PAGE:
When I was a teenager, summer ended Aug. 11 -- the first day of high school football practice.
In stifling humidity and heat already present at 8 a.m., we high school football players would begin our annual first-practice ritual of 100 situps, 100 pushups, a 1-mile run and a seemingly endless stream of observations about how weak, lazy and out of shape we were. That amused the cross-country team running past our grassy practice field, which had become a haven for horseflies and ragweed in the 10 months since we had last played football there. Most of us fall athletes spent our winter playing basketball, wrestling or swimming. We picked up our baseball gloves, track cleats or golf clubs for the spring sports season that ended when summer vacation began.
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Most of today's high school athletes don't have any concept of that schedule. The Illinois High School Association sets rules for when teams can start practice, limiting the length of practices and even dictating what goes on at those practices. But travel teams, private instruction, camps, weight-training and conditioning programs are yearlong activities for many young athletes. It's a rare kid who changes sports with the seasons.
"Unfortunately, that's the way it is," says Jason Sacks, executive director of the Chicago branch of Positive Coaching Alliance, a national organization that preaches a goal of making sports more rewarding for athletes, coaches and parents. Turning a sport into a year-round activity leads to "the harm of specialization" and "the overuse injuries" that come from "playing the same sport over and over again, using the same muscles over and over again," Sacks says.
Many suburban kids are especially prone to that.
"The rate of serious overuse injuries in athletes who come from families that can afford private insurance is 68 percent higher than the rate in lower-income athletes," concluded a study presented in April by Dr. Neeru Jayanthi and the Loyola University Medical Center. Kids with private insurance instead of Medicaid also are twice as likely to specialize in one sport, the study added.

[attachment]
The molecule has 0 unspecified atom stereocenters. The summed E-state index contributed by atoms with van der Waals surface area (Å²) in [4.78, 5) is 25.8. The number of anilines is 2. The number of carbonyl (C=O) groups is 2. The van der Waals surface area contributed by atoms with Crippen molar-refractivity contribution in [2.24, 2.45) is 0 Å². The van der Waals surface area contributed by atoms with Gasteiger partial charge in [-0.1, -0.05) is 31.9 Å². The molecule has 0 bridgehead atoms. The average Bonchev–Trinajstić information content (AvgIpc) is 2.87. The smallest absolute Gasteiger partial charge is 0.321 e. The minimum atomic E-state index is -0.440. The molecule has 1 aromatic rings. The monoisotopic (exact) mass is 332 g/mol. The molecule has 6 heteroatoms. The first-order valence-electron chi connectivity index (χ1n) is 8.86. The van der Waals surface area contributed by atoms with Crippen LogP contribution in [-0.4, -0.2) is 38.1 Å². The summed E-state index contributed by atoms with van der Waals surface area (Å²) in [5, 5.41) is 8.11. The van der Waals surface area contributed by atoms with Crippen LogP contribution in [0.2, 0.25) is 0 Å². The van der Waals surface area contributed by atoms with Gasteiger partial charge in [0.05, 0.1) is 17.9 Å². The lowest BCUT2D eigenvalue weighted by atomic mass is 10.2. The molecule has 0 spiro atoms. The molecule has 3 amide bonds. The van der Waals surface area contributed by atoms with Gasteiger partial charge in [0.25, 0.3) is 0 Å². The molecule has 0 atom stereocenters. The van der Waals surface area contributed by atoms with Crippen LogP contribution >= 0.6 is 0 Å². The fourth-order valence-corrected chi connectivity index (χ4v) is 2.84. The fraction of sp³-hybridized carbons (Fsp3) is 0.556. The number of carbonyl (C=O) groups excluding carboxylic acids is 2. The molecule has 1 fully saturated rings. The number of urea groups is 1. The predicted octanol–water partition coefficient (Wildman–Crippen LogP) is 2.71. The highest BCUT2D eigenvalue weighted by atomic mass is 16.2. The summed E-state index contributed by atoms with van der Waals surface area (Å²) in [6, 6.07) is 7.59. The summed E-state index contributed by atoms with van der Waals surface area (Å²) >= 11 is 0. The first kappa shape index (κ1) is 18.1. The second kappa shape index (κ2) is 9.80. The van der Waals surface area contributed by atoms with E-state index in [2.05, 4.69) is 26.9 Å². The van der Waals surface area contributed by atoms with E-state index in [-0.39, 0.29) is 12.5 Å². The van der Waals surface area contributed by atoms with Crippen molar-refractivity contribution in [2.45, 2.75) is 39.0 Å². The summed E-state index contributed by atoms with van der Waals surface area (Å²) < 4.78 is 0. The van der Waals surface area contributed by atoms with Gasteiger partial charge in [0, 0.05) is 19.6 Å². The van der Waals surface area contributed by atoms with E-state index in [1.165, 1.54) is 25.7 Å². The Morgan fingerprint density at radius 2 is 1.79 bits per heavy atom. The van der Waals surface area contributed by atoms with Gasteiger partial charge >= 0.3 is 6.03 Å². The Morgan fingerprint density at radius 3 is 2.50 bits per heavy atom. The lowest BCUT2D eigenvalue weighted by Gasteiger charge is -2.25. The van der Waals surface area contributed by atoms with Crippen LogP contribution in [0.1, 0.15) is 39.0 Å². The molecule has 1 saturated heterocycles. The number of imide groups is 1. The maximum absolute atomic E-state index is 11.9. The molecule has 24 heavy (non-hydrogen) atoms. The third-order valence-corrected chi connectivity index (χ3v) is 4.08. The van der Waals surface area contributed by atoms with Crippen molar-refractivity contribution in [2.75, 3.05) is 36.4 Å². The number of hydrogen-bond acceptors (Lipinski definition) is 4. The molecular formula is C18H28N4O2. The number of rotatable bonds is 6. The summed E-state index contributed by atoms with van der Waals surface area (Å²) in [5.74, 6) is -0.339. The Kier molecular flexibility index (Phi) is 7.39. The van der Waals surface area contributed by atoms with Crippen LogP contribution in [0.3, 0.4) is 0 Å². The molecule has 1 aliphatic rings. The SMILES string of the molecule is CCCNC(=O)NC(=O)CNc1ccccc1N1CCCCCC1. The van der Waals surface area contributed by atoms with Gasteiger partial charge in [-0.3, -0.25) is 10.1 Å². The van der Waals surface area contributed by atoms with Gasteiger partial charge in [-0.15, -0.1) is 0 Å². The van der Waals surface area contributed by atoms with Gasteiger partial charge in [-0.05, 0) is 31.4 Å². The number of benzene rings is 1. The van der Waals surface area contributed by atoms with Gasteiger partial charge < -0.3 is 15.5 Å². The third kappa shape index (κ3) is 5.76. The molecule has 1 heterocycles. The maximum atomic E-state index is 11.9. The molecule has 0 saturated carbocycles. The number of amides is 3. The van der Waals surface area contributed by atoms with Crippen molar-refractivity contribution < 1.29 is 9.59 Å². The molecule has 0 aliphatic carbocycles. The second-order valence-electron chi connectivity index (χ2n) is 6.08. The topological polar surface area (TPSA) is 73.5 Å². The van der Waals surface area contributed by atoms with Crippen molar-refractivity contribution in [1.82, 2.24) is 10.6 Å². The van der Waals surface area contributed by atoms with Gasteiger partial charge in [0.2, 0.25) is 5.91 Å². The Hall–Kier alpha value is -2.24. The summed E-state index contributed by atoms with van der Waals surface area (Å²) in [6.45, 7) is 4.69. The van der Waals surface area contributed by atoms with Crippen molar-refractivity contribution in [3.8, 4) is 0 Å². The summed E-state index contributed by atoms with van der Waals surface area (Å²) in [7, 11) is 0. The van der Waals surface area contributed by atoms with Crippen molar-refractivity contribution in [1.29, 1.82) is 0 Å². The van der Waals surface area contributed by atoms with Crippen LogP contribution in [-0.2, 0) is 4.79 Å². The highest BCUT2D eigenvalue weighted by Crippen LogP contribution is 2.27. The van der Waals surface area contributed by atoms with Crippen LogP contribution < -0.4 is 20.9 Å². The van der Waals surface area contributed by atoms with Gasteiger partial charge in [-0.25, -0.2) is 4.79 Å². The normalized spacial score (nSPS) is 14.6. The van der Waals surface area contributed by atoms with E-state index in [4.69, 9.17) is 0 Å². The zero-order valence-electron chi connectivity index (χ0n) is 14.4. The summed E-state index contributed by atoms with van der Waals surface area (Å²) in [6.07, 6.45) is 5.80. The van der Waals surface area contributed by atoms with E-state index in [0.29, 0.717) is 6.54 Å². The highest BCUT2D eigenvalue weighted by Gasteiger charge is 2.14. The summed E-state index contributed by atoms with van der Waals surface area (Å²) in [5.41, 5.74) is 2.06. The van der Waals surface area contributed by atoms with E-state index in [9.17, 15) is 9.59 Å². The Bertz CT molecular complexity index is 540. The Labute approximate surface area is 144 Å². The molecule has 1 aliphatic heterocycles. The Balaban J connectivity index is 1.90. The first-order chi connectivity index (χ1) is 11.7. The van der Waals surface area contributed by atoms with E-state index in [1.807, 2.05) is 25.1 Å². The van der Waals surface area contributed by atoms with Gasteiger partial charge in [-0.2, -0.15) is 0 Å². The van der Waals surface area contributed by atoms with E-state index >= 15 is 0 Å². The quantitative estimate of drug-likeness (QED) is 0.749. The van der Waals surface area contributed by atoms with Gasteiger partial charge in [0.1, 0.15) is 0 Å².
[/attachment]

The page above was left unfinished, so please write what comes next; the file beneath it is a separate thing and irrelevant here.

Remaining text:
Athletes who spend twice as much time in organized sports as they do just playing for fun are more likely to be injured and have serious overuse injuries, concluded a study presented at the 2013 American Academy of Pediatrics National Conference and Exhibition. Experts agree that focusing on one sport all year long leads to problems.
"At the young age, kids should be playing as many sports as possible." Sacks says. But youngsters who happen to be bigger, stronger, faster or more coordinated than their peers may get pushed into joining travel teams and focusing on one sport. That takes a toll mentally as well as physically.
"I've heard from middle-school kids who say they used to love soccer, but now it's a job," Sacks says, adding that more than 70 percent of young athletes give up organized sports by the time they are 13. "Kids will get burned out."
At last month's Positive Coaching Alliance's Coffee with Coaches, Northwestern University coaches Chris Collins (basketball) and Patrick Fitzgerald (football) talked about the value of letting kids play a variety of sports.
"I learned a lot from playing other sports," said Collins, son of one-time NBA All-Star and former Bulls Coach Doug Collins. "I understood what it was like to be a role player. It helped me in becoming a better teammate. My parents always made me have pockets of time where I got away from basketball."
A father of three boys, Fitzgerald agreed, "We're not going to specialize in the Fitzgerald household," he told the crowd. "Just have fun and enjoy it, and become a better person through sports."
That's not always easy in a high-school environment where kids can feel left behind if they don't focus on one sport. Many parents feel pressure to spend money and effort on the one sport that offers a child the best chance to succeed.
"I see young kids giving up other activities at too young of an age because of the dream that everyone feels their kid is going to be a pro," said Collins, who played basketball at Duke University and led his professional league in scoring while playing in Finland.
The National Collegiate Athletic Association notes that fewer than 7 percent of all high school athletes (and fewer than 4 percent of male and female basketball players) play that sport in college. The percentage of high school athletes who go on to play some level of professional sports ranges from 0.03 percent for male and female basketball players to 0.5 percent for baseball players.
"What do you want the sports experience to be?" says Sacks, who says the lessons that he learned running track and cross country and playing basketball in high school gave him life lessons that he still uses. "I know the power of sports, and what it can do."